Researchers and partners from the College of Public Health and Human Sciences, College of Engineering, Extension and Media Services hosted the event to promote the nearly $5 million grant they received from the USDA to develop an obesity prevention and healthy lifestyle program for teenagers.
Project directors say this grant incorporates a unique, holistic approach that includes Extension and expertise across campus.
“So often, IT is behind the scenes,” says Vice Provost for Information Services Lois Brooks. “It’s an unusual and exciting opportunity to step up as academic partners.”
“I believe collaboration is the most important thing leadership in a college can support,” says College of Engineering Dean Sandra Woods. “The College of Engineering truly values collaboration, and the ability to use Extension in this manner is extraordinary.”
“I am very excited about what this project will accomplish,” says Vice Provost for University Outreach and Engagement Scott Reed. “This team has the right people, the right disciplines, adapted tracking devices, cool innovations; and they’re working across the missions of a land grant university. This project will demonstrate that we know how to listen as much as we talk, and learn as much as we teach.”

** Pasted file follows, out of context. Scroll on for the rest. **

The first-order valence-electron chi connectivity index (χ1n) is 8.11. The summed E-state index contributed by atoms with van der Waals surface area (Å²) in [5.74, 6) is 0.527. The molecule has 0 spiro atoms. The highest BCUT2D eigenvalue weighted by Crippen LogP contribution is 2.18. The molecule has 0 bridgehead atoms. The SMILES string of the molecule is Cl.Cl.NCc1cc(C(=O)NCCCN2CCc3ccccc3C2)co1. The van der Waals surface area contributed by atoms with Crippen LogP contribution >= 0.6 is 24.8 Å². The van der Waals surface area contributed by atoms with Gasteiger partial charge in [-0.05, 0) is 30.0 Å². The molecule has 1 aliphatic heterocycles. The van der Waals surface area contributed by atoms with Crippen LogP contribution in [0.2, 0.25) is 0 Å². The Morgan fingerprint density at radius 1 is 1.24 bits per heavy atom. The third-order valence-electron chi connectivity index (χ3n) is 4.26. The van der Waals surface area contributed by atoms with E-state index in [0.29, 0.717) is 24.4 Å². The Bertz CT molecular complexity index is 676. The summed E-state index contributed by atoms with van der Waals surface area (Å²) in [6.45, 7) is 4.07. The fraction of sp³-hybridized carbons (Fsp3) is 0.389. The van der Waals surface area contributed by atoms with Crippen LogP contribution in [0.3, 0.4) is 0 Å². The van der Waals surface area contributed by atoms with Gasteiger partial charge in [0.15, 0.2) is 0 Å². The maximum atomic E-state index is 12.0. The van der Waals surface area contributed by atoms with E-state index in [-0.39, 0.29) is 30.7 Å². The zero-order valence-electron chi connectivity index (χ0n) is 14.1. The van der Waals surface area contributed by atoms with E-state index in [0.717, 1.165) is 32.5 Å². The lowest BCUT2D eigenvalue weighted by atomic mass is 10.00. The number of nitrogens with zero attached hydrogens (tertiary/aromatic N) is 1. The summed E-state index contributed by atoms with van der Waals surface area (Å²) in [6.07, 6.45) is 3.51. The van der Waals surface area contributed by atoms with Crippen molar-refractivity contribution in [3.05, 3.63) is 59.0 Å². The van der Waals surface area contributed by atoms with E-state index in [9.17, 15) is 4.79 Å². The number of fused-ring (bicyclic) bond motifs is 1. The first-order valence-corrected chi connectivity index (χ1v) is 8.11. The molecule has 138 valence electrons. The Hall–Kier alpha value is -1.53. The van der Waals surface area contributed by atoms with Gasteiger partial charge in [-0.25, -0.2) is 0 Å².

The WAVE~Ripples for Change: Obesity Prevention for Active Youth in Afterschool Programs Using Virtual- and Real-World Experiential Learning will develop, evaluate and compare the effectiveness of virtual- and real-world learning environments integrated into a two-year physical activity, nutrition, family and consumer sciences life-skill-building intervention for obesity prevention among active youth ages 15-19.
“Our primary goal is to see our target audience maintain healthy weight, improve diet and reduce sedentary behavior,” says Nutrition Assistant Professor and WAVE project director Siew Sun Wong. “Most importantly, this project will help them acquire skills that will allow them to maintain behavior over their lifespan.”